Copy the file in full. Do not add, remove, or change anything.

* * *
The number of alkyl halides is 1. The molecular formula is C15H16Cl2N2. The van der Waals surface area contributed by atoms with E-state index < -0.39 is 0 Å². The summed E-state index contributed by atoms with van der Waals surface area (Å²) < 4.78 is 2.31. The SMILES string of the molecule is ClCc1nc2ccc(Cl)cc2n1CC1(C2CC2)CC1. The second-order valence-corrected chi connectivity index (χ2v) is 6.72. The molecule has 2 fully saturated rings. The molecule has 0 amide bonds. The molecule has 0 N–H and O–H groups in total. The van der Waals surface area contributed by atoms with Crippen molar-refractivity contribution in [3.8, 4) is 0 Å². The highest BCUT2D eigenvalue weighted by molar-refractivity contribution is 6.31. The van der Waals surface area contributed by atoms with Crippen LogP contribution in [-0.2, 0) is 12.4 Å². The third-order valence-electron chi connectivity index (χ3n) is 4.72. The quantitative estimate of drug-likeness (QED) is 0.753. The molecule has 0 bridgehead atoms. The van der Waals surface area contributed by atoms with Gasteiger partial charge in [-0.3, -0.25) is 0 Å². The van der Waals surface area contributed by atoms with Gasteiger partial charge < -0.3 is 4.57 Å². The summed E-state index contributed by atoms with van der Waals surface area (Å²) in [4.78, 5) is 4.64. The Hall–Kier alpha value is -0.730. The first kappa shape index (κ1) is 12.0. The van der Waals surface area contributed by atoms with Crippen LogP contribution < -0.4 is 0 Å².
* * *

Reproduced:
The number of alkyl halides is 1. The molecular formula is C15H16Cl2N2. The van der Waals surface area contributed by atoms with E-state index < -0.39 is 0 Å². The summed E-state index contributed by atoms with van der Waals surface area (Å²) < 4.78 is 2.31. The SMILES string of the molecule is ClCc1nc2ccc(Cl)cc2n1CC1(C2CC2)CC1. The second-order valence-corrected chi connectivity index (χ2v) is 6.72. The molecule has 2 fully saturated rings. The molecule has 0 amide bonds. The molecule has 0 N–H and O–H groups in total. The van der Waals surface area contributed by atoms with Crippen molar-refractivity contribution in [3.8, 4) is 0 Å². The highest BCUT2D eigenvalue weighted by molar-refractivity contribution is 6.31. The van der Waals surface area contributed by atoms with Crippen LogP contribution in [-0.2, 0) is 12.4 Å². The third-order valence-electron chi connectivity index (χ3n) is 4.72. The quantitative estimate of drug-likeness (QED) is 0.753. The molecule has 0 bridgehead atoms. The van der Waals surface area contributed by atoms with Gasteiger partial charge in [-0.3, -0.25) is 0 Å². The van der Waals surface area contributed by atoms with Gasteiger partial charge < -0.3 is 4.57 Å². The summed E-state index contributed by atoms with van der Waals surface area (Å²) in [4.78, 5) is 4.64. The Hall–Kier alpha value is -0.730. The first kappa shape index (κ1) is 12.0. The van der Waals surface area contributed by atoms with Crippen LogP contribution < -0.4 is 0 Å².